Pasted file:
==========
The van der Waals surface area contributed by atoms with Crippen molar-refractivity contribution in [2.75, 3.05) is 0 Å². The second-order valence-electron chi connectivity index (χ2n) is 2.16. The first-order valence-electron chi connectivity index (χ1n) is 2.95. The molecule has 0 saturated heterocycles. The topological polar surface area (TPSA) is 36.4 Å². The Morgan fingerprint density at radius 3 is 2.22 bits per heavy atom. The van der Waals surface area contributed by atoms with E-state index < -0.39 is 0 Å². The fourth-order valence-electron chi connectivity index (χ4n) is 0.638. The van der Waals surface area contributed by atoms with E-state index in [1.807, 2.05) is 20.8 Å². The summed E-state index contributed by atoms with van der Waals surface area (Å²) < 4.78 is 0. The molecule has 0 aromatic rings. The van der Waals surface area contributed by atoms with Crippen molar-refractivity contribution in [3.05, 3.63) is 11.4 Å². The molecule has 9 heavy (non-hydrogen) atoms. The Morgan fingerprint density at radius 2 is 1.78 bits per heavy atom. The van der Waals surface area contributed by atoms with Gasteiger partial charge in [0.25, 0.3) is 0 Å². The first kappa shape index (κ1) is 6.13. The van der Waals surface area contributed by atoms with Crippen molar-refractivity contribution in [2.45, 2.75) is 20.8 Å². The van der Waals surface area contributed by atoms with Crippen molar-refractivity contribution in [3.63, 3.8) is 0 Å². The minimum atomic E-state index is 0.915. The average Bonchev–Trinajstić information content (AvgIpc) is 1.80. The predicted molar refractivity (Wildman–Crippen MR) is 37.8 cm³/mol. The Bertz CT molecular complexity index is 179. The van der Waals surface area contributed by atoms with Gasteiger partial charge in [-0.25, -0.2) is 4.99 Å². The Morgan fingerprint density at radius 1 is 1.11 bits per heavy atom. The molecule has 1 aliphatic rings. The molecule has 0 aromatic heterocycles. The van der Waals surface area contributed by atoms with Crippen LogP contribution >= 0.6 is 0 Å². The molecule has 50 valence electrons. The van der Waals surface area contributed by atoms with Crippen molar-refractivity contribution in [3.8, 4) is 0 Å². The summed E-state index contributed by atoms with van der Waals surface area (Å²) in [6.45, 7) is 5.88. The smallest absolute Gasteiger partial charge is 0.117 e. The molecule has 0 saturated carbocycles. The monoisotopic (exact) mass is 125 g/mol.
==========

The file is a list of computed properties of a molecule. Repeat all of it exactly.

The van der Waals surface area contributed by atoms with Crippen molar-refractivity contribution in [2.75, 3.05) is 0 Å². The second-order valence-electron chi connectivity index (χ2n) is 2.16. The first-order valence-electron chi connectivity index (χ1n) is 2.95. The molecule has 0 saturated heterocycles. The topological polar surface area (TPSA) is 36.4 Å². The Morgan fingerprint density at radius 3 is 2.22 bits per heavy atom. The van der Waals surface area contributed by atoms with E-state index < -0.39 is 0 Å². The fourth-order valence-electron chi connectivity index (χ4n) is 0.638. The van der Waals surface area contributed by atoms with E-state index in [1.807, 2.05) is 20.8 Å². The summed E-state index contributed by atoms with van der Waals surface area (Å²) < 4.78 is 0. The molecule has 0 aromatic rings. The van der Waals surface area contributed by atoms with Crippen molar-refractivity contribution in [3.05, 3.63) is 11.4 Å². The molecule has 9 heavy (non-hydrogen) atoms. The Morgan fingerprint density at radius 2 is 1.78 bits per heavy atom. The van der Waals surface area contributed by atoms with Gasteiger partial charge in [0.25, 0.3) is 0 Å². The first kappa shape index (κ1) is 6.13. The van der Waals surface area contributed by atoms with Crippen molar-refractivity contribution in [2.45, 2.75) is 20.8 Å². The van der Waals surface area contributed by atoms with Crippen molar-refractivity contribution in [3.63, 3.8) is 0 Å². The minimum atomic E-state index is 0.915. The average Bonchev–Trinajstić information content (AvgIpc) is 1.80. The predicted molar refractivity (Wildman–Crippen MR) is 37.8 cm³/mol. The Bertz CT molecular complexity index is 179. The van der Waals surface area contributed by atoms with Gasteiger partial charge in [-0.25, -0.2) is 4.99 Å². The Morgan fingerprint density at radius 1 is 1.11 bits per heavy atom. The molecule has 1 aliphatic rings. The molecule has 0 aromatic heterocycles. The van der Waals surface area contributed by atoms with Crippen LogP contribution >= 0.6 is 0 Å². The molecule has 50 valence electrons. The van der Waals surface area contributed by atoms with Crippen molar-refractivity contribution in [3.8, 4) is 0 Å². The summed E-state index contributed by atoms with van der Waals surface area (Å²) in [6.45, 7) is 5.88. The smallest absolute Gasteiger partial charge is 0.117 e. The molecule has 0 saturated carbocycles. The monoisotopic (exact) mass is 125 g/mol.